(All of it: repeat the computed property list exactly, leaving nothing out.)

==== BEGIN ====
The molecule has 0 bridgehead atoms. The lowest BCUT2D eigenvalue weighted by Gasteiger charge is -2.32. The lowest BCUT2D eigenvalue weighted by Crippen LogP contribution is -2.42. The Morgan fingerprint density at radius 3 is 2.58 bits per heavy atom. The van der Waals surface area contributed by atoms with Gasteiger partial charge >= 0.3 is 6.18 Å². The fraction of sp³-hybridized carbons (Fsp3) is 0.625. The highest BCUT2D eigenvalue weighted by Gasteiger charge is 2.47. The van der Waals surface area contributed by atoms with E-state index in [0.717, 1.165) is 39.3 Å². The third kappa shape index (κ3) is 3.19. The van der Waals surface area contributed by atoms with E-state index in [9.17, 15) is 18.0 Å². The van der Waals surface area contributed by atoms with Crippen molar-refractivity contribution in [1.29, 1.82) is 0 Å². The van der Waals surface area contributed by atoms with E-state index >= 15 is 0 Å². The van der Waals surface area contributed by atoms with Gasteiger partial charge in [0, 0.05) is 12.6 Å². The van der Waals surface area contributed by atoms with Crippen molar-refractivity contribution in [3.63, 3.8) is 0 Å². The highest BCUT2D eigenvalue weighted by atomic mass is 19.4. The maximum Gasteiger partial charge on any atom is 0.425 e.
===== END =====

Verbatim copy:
The molecule has 0 bridgehead atoms. The lowest BCUT2D eigenvalue weighted by Gasteiger charge is -2.32. The lowest BCUT2D eigenvalue weighted by Crippen LogP contribution is -2.42. The Morgan fingerprint density at radius 3 is 2.58 bits per heavy atom. The van der Waals surface area contributed by atoms with Gasteiger partial charge >= 0.3 is 6.18 Å². The fraction of sp³-hybridized carbons (Fsp3) is 0.625. The highest BCUT2D eigenvalue weighted by Gasteiger charge is 2.47. The van der Waals surface area contributed by atoms with E-state index in [0.717, 1.165) is 39.3 Å². The third kappa shape index (κ3) is 3.19. The van der Waals surface area contributed by atoms with E-state index in [9.17, 15) is 18.0 Å². The van der Waals surface area contributed by atoms with Crippen molar-refractivity contribution in [1.29, 1.82) is 0 Å². The van der Waals surface area contributed by atoms with E-state index >= 15 is 0 Å². The van der Waals surface area contributed by atoms with Gasteiger partial charge in [0, 0.05) is 12.6 Å². The van der Waals surface area contributed by atoms with Crippen molar-refractivity contribution in [3.63, 3.8) is 0 Å². The highest BCUT2D eigenvalue weighted by atomic mass is 19.4. The maximum Gasteiger partial charge on any atom is 0.425 e.